Seed Starting, Tomato Purple de Milpa (Physalis ixocarpa)

Purple de Milpa Tomatillos are a wild variety from Mexico’s cornfields and is tastier than the green tomatillos found in my local market economy. They are also smaller. These are grown much like tomatoes, but unlike tomatoes, mine seeded out in Dallas and regenerated themselves. I suspect they will here as well, since I have my own wild variety already established. A cousin, and I do not expect crossing between the two. They will be about 100 feet apart, so not likely anyway.

My Purple de Milpa Tomatillos will be turned into a nice salsa I learned from an old gal in Mexico.  Here’s the recipe:

On a hot cast iron griddle, cook tomatillos (without papery calyx), and dried Japanese chilis.  When done, put in a stone mortar and use the stone pestle to grind up a bit.  Chop a bit of onion very fine and add to taste, a teaspoon or so.  Roughly chop fresh cilantro and add, to taste, about 1/4 cup.

Serve at the table as a condiment.  It is delicious added to fresh boiled Pinto beans and better on Bolita beans.  I like it in pork or beef tacos as well.  Wonderful on eggs or burritos but I make a different hot sauce for those.

Since I have wild tomatillos, I haven’t grown any additional types, and could be fine with one type; however, these are really really flavorful!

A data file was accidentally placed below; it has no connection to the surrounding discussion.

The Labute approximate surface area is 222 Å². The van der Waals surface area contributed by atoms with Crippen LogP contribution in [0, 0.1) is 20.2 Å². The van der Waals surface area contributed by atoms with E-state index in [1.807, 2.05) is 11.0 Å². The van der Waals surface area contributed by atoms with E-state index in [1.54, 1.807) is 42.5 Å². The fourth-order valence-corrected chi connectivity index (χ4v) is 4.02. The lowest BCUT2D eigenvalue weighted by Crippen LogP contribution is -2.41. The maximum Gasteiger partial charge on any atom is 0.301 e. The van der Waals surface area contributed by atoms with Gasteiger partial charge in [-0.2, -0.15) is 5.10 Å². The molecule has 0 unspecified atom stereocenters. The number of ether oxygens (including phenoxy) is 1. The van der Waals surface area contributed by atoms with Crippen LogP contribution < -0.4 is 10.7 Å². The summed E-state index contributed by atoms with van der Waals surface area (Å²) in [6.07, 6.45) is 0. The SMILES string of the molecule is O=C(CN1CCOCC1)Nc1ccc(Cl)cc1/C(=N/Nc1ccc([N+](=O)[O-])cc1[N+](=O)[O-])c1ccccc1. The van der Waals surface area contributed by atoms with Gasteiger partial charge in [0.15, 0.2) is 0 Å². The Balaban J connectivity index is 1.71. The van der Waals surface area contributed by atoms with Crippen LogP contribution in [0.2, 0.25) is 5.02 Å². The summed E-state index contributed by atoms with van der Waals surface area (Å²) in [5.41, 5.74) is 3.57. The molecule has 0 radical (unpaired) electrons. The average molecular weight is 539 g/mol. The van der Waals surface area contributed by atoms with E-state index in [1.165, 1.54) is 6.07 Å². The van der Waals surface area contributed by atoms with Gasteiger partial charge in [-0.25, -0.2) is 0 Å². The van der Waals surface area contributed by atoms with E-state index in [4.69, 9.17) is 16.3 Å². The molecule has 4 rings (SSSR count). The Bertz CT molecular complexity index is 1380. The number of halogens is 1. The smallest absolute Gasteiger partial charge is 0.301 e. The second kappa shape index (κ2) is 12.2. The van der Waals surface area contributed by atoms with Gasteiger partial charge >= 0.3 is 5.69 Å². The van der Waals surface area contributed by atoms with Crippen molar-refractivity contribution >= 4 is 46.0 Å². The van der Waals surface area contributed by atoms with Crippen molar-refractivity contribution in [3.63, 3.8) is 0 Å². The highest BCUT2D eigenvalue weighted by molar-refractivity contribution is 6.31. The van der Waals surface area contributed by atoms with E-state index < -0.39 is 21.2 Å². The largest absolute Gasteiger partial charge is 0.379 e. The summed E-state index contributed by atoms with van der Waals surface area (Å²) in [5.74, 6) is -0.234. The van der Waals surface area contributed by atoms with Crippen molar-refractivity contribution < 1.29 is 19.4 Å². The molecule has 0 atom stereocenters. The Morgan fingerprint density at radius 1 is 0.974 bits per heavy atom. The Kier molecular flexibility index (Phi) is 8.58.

I love my new raised beds, but these will be planted outside about when I get my spring rains and will not get supplemental water.

Purple de Milpa tomatillos are a good keeper if picked before fully ripened with the papery calyx intact, they can store in a cool place for up to a year.


About rebeccatreeseed

I am a naturalist raised by naturalists. Treeseed is my earned name, while Rebecca is my birth name. I am of Northern European descent, with a quarter Irish.quarter thrown in. I suspect I was a product of northern invaders into Ireland into Ireland. but hard to say since DNA disproved the family story about Apache blood! I have found some odd ancestors to replace them. Last year I bought 5 acres of pinyon-juniper forest on the side of a mountain in Santa Fe County, New Mexico. I am fulfilling a lifetime dream of a cabin in the mountains and a food forest that will feed me and local wildlife. I want to share this new phase of my life with others that might be interested.
This entry was posted in Circular Economy, cooking, food forest, gardening, Prepper and tagged , , , , , , , , . Bookmark the permalink.

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